12. The apparatus as set forth in claim 7 wherein the client application program is a browser program.

13. A machine readable medium having stored thereon data representing sequences of instructions, which when executed by a first computer, cause the first computer to:

intercept a communications request from a client application in the native protocol of the communications request with a layered service provider above a transport service provider in a stack, the transport service provider to provide data transport between the first computer and a second computer, the first computer to store the client application and the layered service provider;
the layered service provider to determine whether the communications request requests communication with a remote server; and
if the communications request requests communication with the remote server, the layered service provider packaging and passing the communications request to a predetermined well-known port on which a transparent proxy application listens, the transparent proxy application to receive the communications request in the native protocol, and establish the requested communication with the remote server.

14. The machine readable medium as set forth in claim 13 further causing the first computer to:

intercept a communications request from a client application using the layered service provider, the client application requesting communication with a local server; and
pass the local communications request to a local communications service using the layered service provider.

15. The machine readable medium as set forth in claim 13 wherein the layered service provider is a layered name space provider.

16. The machine readable medium as set forth in claim 13 wherein the layered service provider is an API tunneling layered service provider.

17. A client computer comprising:

a bus to communicate information;
a processor coupled to the bus to execute instructions; and
at least one memory coupled to the bus to store instructions for execution by the processor, the memory to store
an application program,
a transport service provider, and
a layered service provider above the transport service provider in a stack, the layered service provider to intercept a communications request from the application program that is directed to a remote server and forward the communications request to a transparent proxy application, the transport service provider to transport data from the client computer to the remote server.

18. The client computer of claim 17 wherein the at least one memory is further to store a Winsock transmission control protocol/internet protocol stack that includes the transport service provider.

19. The client computer of claim 17 wherein the at least one memory is further to store a Windows operating system.

20. The client computer of claim 17 wherein the layered service provider is further to cause the communications request to be processed by the transparent proxy on behalf of the client application.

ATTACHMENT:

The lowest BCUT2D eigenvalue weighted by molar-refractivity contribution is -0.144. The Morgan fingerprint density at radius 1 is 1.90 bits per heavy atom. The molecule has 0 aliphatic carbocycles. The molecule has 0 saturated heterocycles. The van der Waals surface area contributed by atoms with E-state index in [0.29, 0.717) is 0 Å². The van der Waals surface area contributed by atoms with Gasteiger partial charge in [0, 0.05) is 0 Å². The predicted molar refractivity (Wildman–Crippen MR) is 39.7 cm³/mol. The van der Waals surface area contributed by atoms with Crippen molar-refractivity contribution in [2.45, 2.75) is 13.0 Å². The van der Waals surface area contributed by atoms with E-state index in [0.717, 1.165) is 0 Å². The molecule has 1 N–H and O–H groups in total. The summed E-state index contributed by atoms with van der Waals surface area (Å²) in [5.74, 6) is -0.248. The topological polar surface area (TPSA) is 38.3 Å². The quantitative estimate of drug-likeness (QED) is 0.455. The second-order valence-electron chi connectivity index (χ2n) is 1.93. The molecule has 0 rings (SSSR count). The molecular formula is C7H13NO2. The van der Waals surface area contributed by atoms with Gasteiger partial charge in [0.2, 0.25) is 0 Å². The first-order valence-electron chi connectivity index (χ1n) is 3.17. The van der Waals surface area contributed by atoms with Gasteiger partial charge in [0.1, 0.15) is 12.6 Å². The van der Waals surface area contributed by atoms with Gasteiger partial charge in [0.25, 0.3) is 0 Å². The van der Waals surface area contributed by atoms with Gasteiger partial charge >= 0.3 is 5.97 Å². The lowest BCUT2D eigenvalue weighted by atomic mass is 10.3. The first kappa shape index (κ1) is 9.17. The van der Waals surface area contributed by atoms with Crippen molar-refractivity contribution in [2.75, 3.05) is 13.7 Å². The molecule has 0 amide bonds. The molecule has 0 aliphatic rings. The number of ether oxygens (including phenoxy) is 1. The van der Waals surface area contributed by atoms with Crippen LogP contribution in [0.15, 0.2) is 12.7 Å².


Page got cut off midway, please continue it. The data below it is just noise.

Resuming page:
21. A machine readable medium having stored thereon data representing sequences of instructions, which when executed by a first computer, cause the first computer to:

receive a communications request intercepted from a client application by a layered service provider above a transport service provider in a stack, the communications request being directed to a remote server, the transport service provider to provide data transport between the first computer and a second computer; and
establish the requested communication with the remote server on behalf of the client application.

22. The machine readable medium of claim 21 wherein establishing the requested communication includes controlling a dial-out mechanism.

23. The machine readable medium of claim 21 wherein receiving the communications request includes receiving the communications request in the native protocol of the request.

24. The machine readable medium of claim 22 further causing the first computer to:

determine whether there is a protocol filter corresponding to a native protocol of the communications request; and
apply the corresponding protocol filter to the communications request in response determining whether there is a corresponding protocol filter.

25. The machine readable medium of claim 21 further causing the computer system to:

bidirectionally tunnel communications between the client application and the remote server once the requested communication has been established.

Referenced Cited

U.S. Patent Documents

5218699 June 8, 1993 Brandle et al.
5604896 February 18, 1997 Duxbury et al.
5623601 April 22, 1997 Vu
5699513 December 16, 1997 Feigen et al.
5781550 July 14, 1998 Templin et al.
5826014 October 20, 1998 Coley et al.
5987517 November 16, 1999 Firth et al.

Other references

  • Rolf Oppliger, Internet security enters the Middle Ages, Oct. 1995, pp. 100-101, IEEE.
  • Steven Bellovin et al., Network Firewalls, Sep. 1994, pp. 50-57, IEEE Communications Magazine.

Patent History

Patent number: 6182141
Type: Grant
Filed: Dec 20, 1996
Date of Patent: Jan 30, 2001
Assignee: Intel Corporation (Santa Clara, CA)
Inventors: Scott B. Blum (Beaverton, OR), Jonathan Lueker (Portland, OR)
Primary Examiner: Zarni Maung
Assistant Examiner: Patrice Winder
Attorney, Agent or Law Firm: Cynthia T. Faatz
Application Number: 08/770,918

Classifications